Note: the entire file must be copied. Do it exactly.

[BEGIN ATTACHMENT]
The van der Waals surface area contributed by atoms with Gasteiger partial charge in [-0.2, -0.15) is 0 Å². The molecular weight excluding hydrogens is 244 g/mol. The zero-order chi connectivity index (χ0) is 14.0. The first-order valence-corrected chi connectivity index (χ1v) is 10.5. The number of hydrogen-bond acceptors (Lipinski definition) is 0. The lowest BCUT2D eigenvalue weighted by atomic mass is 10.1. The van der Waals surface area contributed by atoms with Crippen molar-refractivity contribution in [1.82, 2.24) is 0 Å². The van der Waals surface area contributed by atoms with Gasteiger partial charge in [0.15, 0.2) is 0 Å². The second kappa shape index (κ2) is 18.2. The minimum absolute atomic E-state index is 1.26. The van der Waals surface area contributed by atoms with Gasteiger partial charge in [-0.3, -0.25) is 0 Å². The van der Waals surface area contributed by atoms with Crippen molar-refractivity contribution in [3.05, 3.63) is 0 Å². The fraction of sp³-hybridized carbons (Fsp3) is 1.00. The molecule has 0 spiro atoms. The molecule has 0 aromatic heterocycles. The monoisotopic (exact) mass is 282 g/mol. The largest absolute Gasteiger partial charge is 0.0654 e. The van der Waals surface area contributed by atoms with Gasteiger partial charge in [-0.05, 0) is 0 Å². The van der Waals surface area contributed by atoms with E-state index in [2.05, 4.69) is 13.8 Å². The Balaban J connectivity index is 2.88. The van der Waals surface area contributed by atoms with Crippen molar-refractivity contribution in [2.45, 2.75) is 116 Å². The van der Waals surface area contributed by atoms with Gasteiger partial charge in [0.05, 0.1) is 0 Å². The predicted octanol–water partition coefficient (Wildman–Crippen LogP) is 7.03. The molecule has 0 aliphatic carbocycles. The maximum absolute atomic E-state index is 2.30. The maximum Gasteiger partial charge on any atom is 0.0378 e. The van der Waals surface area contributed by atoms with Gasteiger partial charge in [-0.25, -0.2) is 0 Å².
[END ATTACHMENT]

The van der Waals surface area contributed by atoms with Gasteiger partial charge in [-0.2, -0.15) is 0 Å². The molecular weight excluding hydrogens is 244 g/mol. The zero-order chi connectivity index (χ0) is 14.0. The first-order valence-corrected chi connectivity index (χ1v) is 10.5. The number of hydrogen-bond acceptors (Lipinski definition) is 0. The lowest BCUT2D eigenvalue weighted by atomic mass is 10.1. The van der Waals surface area contributed by atoms with Crippen molar-refractivity contribution in [1.82, 2.24) is 0 Å². The van der Waals surface area contributed by atoms with Gasteiger partial charge in [0.15, 0.2) is 0 Å². The second kappa shape index (κ2) is 18.2. The minimum absolute atomic E-state index is 1.26. The van der Waals surface area contributed by atoms with Gasteiger partial charge in [-0.3, -0.25) is 0 Å². The van der Waals surface area contributed by atoms with Crippen molar-refractivity contribution in [3.05, 3.63) is 0 Å². The fraction of sp³-hybridized carbons (Fsp3) is 1.00. The molecule has 0 spiro atoms. The molecule has 0 aromatic heterocycles. The monoisotopic (exact) mass is 282 g/mol. The largest absolute Gasteiger partial charge is 0.0654 e. The van der Waals surface area contributed by atoms with Gasteiger partial charge in [-0.05, 0) is 0 Å². The van der Waals surface area contributed by atoms with E-state index in [2.05, 4.69) is 13.8 Å². The Balaban J connectivity index is 2.88. The van der Waals surface area contributed by atoms with Crippen molar-refractivity contribution in [2.45, 2.75) is 116 Å². The van der Waals surface area contributed by atoms with Gasteiger partial charge in [0.05, 0.1) is 0 Å². The predicted octanol–water partition coefficient (Wildman–Crippen LogP) is 7.03. The molecule has 0 aliphatic carbocycles. The maximum absolute atomic E-state index is 2.30. The maximum Gasteiger partial charge on any atom is 0.0378 e. The van der Waals surface area contributed by atoms with Gasteiger partial charge in [-0.25, -0.2) is 0 Å².